Adapting to Emerging Technologies

Today, similar winds of change are blowing fiercely in the direction of higher education. Just as new technologies prompted patient migration from hospitals to more convenient care-giving venues, emerging technologies in education are redefining how and where students engage with learning institutions. Technological advances in this case are driving a migration toward “distance-based” courses. According to the Babson Survey Research Group, in 2002, 1.6 million students took an online course; a decade later, the number soared to 6.7 million. Inside Higher Ed reports that during this period, online enrollment expanded from under 10 percent of total enrollment to almost 35 percent.

This is not to suggest that online models will or should replace face-to-face learning. However, online methods are becoming increasingly effective and create learning opportunities for many, including working adults who would otherwise have difficulty attending college. This trend is especially important for graduate education, since many fields now require an advanced degree for professional growth.

In addition, much as electronic medical records facilitate patient movement within health-care systems, emerging technologies in higher education enable students to select courses from an expansive catalog that spans multiple institutions without ever leaving home. The State University of New York, the system for which I work, recently implemented Open SUNY, a program that gives students access to online courses from all sixty-four campuses.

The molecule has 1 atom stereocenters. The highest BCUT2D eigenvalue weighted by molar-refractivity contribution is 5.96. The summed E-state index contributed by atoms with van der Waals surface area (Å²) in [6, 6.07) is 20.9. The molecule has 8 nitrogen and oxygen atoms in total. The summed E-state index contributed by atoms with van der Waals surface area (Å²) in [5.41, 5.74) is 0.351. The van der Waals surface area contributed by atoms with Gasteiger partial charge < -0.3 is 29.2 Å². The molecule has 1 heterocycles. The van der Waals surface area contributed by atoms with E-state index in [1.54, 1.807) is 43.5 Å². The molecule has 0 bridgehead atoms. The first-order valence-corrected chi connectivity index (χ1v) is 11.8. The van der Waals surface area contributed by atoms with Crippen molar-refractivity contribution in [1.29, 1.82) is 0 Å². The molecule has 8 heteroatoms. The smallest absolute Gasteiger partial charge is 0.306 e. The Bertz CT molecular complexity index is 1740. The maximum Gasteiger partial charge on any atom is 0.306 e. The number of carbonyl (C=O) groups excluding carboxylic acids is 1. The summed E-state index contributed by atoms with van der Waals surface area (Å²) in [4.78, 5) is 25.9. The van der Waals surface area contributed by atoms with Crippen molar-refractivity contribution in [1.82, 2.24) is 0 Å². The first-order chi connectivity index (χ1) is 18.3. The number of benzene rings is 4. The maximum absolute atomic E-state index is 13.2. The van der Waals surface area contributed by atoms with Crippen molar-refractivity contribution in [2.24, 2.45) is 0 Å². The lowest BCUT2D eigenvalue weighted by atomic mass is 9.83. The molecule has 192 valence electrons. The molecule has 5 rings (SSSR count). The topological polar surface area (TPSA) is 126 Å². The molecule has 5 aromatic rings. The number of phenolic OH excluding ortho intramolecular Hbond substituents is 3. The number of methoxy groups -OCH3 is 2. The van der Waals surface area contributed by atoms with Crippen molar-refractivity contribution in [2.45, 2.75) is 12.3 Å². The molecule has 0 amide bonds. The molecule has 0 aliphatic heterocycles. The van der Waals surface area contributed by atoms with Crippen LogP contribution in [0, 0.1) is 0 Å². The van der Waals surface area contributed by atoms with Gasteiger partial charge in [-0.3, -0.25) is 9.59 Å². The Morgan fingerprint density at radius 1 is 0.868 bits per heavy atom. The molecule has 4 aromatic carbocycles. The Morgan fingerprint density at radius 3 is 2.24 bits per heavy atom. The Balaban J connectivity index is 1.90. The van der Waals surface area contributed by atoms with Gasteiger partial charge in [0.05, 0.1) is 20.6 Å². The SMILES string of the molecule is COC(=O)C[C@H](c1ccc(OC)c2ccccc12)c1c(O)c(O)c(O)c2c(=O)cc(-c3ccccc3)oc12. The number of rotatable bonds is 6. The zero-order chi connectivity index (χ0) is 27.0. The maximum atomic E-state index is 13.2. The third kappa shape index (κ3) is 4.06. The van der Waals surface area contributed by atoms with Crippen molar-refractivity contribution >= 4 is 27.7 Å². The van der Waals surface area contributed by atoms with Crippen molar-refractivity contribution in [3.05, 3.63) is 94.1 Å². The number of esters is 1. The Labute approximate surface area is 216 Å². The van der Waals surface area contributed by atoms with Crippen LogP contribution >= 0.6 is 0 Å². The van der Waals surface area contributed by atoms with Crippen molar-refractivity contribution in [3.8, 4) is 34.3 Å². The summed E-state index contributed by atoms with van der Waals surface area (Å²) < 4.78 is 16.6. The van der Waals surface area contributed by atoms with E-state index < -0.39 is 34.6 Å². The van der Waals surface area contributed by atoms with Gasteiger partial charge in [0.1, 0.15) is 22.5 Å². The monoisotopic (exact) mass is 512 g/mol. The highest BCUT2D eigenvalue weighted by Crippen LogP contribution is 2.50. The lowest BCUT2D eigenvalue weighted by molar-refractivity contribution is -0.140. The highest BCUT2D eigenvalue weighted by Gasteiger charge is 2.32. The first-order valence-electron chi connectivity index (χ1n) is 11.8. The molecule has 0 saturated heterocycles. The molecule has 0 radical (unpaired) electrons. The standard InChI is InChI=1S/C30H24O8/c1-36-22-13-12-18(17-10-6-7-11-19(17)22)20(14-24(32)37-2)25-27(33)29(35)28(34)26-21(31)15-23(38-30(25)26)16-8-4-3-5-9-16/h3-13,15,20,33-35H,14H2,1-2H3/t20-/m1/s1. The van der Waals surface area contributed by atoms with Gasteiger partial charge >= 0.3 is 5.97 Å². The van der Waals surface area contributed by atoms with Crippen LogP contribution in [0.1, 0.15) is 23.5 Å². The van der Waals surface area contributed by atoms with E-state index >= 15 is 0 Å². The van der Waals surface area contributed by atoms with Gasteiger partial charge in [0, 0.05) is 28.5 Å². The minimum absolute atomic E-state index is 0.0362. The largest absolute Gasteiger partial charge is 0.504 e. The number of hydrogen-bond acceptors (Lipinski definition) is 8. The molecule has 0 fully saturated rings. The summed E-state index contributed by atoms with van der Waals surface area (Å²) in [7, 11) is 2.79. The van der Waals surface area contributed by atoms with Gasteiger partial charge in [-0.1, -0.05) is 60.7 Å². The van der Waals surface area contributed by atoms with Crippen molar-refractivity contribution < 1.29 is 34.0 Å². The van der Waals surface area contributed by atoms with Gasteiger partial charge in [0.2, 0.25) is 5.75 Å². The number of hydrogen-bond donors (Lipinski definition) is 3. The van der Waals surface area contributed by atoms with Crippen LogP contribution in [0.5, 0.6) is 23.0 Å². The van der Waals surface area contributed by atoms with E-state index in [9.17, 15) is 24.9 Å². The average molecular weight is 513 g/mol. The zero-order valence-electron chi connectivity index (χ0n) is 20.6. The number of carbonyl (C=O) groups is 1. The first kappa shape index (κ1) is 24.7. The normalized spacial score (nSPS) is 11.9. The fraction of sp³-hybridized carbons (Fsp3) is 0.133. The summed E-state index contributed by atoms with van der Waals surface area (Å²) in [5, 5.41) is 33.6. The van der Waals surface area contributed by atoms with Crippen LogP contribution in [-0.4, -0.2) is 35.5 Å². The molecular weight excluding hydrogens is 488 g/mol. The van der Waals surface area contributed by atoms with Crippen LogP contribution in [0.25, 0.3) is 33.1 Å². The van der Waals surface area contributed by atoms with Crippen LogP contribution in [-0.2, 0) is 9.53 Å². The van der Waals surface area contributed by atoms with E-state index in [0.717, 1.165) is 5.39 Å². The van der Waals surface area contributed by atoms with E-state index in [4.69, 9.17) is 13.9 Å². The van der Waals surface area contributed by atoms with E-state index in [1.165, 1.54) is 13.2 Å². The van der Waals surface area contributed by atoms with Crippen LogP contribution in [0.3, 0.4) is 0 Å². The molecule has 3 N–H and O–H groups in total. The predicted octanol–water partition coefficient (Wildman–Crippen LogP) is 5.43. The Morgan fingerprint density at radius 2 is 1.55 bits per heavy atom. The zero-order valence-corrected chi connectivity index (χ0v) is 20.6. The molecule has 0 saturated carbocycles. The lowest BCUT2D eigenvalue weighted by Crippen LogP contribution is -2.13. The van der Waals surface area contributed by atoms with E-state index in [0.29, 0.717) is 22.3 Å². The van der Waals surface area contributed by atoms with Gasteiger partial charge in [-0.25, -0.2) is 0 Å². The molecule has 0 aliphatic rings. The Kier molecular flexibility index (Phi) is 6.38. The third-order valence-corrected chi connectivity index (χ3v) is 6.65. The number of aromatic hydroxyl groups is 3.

Has Tuition Peaked?

The tuition picture is unsettling. The US Department of Labor reports that from 2003 to 2013, tuition climbed by almost 80 percent, practically double the inflation rate of health care, nearly four times the rate of growth in housing costs, and about three times the inflation rate in the Consumer Price Index. Tuition loan debt has risen to $1.2 trillion. To put this number in perspective, approximately 70 percent of graduates in 2013 left college with an average debt of about $30,000, according to the Institute for College Access and Success.

If tuition hikes become intolerable, as occurred with rising health-care costs, colleges and universities will inevitably strive to economize. Ironically, this would reverse the recent trend of expanding administrative structures which, as Paul Campos observed in the New York Times, accounted in part for the rise of tuition fees. In the future, consolidation of administrative functions such as marketing, human resources, and financial management could prove impossible to resist if colleges and universities cannot continue to pass escalating costs on to students.

Learning from Health Care

Health-care organizations responded to the pressure to tighten their belts by uniting under common management umbrellas or in formal networks. As higher education systems form, redundancy in academic programs should give way to more complementary curricular offerings. Just as health-care systems endeavor to serve a full range of each patient’s needs, higher education networks are likely to organize in ways that keep students by offering a comprehensive menu of degree programs, courses, career-development support, and other educational services.